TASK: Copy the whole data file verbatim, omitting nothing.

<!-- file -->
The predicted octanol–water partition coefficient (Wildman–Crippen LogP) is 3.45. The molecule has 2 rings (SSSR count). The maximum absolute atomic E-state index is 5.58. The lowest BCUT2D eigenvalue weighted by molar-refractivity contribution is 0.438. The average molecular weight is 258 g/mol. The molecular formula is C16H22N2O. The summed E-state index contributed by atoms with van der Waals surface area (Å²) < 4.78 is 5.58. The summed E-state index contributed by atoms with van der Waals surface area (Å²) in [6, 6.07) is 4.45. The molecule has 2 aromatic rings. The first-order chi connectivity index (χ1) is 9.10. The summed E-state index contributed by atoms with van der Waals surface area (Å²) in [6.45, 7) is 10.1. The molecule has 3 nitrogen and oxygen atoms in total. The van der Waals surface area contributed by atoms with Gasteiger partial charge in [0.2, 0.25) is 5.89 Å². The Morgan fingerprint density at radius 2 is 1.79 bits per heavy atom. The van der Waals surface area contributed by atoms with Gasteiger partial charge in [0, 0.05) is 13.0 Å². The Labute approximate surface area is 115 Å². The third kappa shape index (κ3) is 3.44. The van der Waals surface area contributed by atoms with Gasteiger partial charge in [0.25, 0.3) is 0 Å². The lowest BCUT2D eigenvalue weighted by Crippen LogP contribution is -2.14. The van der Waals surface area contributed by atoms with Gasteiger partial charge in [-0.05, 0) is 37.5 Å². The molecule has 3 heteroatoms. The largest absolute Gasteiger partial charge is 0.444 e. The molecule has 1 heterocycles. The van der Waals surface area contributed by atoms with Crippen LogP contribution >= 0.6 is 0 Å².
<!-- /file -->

The predicted octanol–water partition coefficient (Wildman–Crippen LogP) is 3.45. The molecule has 2 rings (SSSR count). The maximum absolute atomic E-state index is 5.58. The lowest BCUT2D eigenvalue weighted by molar-refractivity contribution is 0.438. The average molecular weight is 258 g/mol. The molecular formula is C16H22N2O. The summed E-state index contributed by atoms with van der Waals surface area (Å²) < 4.78 is 5.58. The summed E-state index contributed by atoms with van der Waals surface area (Å²) in [6, 6.07) is 4.45. The molecule has 2 aromatic rings. The first-order chi connectivity index (χ1) is 9.10. The summed E-state index contributed by atoms with van der Waals surface area (Å²) in [6.45, 7) is 10.1. The molecule has 3 nitrogen and oxygen atoms in total. The van der Waals surface area contributed by atoms with Gasteiger partial charge in [0.2, 0.25) is 5.89 Å². The Morgan fingerprint density at radius 2 is 1.79 bits per heavy atom. The van der Waals surface area contributed by atoms with Gasteiger partial charge in [0, 0.05) is 13.0 Å². The Labute approximate surface area is 115 Å². The third kappa shape index (κ3) is 3.44. The van der Waals surface area contributed by atoms with Gasteiger partial charge in [0.25, 0.3) is 0 Å². The lowest BCUT2D eigenvalue weighted by Crippen LogP contribution is -2.14. The van der Waals surface area contributed by atoms with Gasteiger partial charge in [-0.05, 0) is 37.5 Å². The molecule has 3 heteroatoms. The largest absolute Gasteiger partial charge is 0.444 e. The molecule has 1 heterocycles. The van der Waals surface area contributed by atoms with Crippen LogP contribution >= 0.6 is 0 Å².